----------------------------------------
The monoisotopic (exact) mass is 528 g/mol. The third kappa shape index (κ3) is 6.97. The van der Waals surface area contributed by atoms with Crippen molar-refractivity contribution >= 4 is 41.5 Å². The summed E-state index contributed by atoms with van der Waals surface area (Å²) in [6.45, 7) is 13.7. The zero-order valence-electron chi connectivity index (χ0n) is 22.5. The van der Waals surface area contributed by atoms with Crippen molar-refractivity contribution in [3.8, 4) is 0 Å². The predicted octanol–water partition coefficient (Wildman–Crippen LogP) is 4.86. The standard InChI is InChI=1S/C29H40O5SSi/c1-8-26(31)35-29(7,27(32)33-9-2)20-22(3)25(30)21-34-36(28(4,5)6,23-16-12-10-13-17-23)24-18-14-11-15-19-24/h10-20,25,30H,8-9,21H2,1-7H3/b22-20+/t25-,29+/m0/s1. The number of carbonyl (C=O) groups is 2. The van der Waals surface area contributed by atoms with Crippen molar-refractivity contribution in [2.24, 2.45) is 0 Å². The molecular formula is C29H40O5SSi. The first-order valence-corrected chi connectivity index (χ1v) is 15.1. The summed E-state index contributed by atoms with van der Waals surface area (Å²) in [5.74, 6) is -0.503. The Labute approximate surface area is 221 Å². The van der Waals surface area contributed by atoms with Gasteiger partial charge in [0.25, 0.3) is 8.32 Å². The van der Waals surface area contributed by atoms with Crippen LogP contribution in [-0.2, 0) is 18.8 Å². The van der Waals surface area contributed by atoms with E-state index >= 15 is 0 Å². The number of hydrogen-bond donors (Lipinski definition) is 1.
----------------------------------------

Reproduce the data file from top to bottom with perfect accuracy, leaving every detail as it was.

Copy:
The monoisotopic (exact) mass is 528 g/mol. The third kappa shape index (κ3) is 6.97. The van der Waals surface area contributed by atoms with Crippen molar-refractivity contribution >= 4 is 41.5 Å². The summed E-state index contributed by atoms with van der Waals surface area (Å²) in [6.45, 7) is 13.7. The zero-order valence-electron chi connectivity index (χ0n) is 22.5. The van der Waals surface area contributed by atoms with Crippen molar-refractivity contribution in [3.8, 4) is 0 Å². The predicted octanol–water partition coefficient (Wildman–Crippen LogP) is 4.86. The standard InChI is InChI=1S/C29H40O5SSi/c1-8-26(31)35-29(7,27(32)33-9-2)20-22(3)25(30)21-34-36(28(4,5)6,23-16-12-10-13-17-23)24-18-14-11-15-19-24/h10-20,25,30H,8-9,21H2,1-7H3/b22-20+/t25-,29+/m0/s1. The number of carbonyl (C=O) groups is 2. The van der Waals surface area contributed by atoms with Crippen molar-refractivity contribution in [2.24, 2.45) is 0 Å². The molecular formula is C29H40O5SSi. The first-order valence-corrected chi connectivity index (χ1v) is 15.1. The summed E-state index contributed by atoms with van der Waals surface area (Å²) in [5.74, 6) is -0.503. The Labute approximate surface area is 221 Å². The van der Waals surface area contributed by atoms with Gasteiger partial charge in [0.25, 0.3) is 8.32 Å². The van der Waals surface area contributed by atoms with Crippen LogP contribution in [-0.2, 0) is 18.8 Å². The van der Waals surface area contributed by atoms with E-state index >= 15 is 0 Å². The number of hydrogen-bond donors (Lipinski definition) is 1.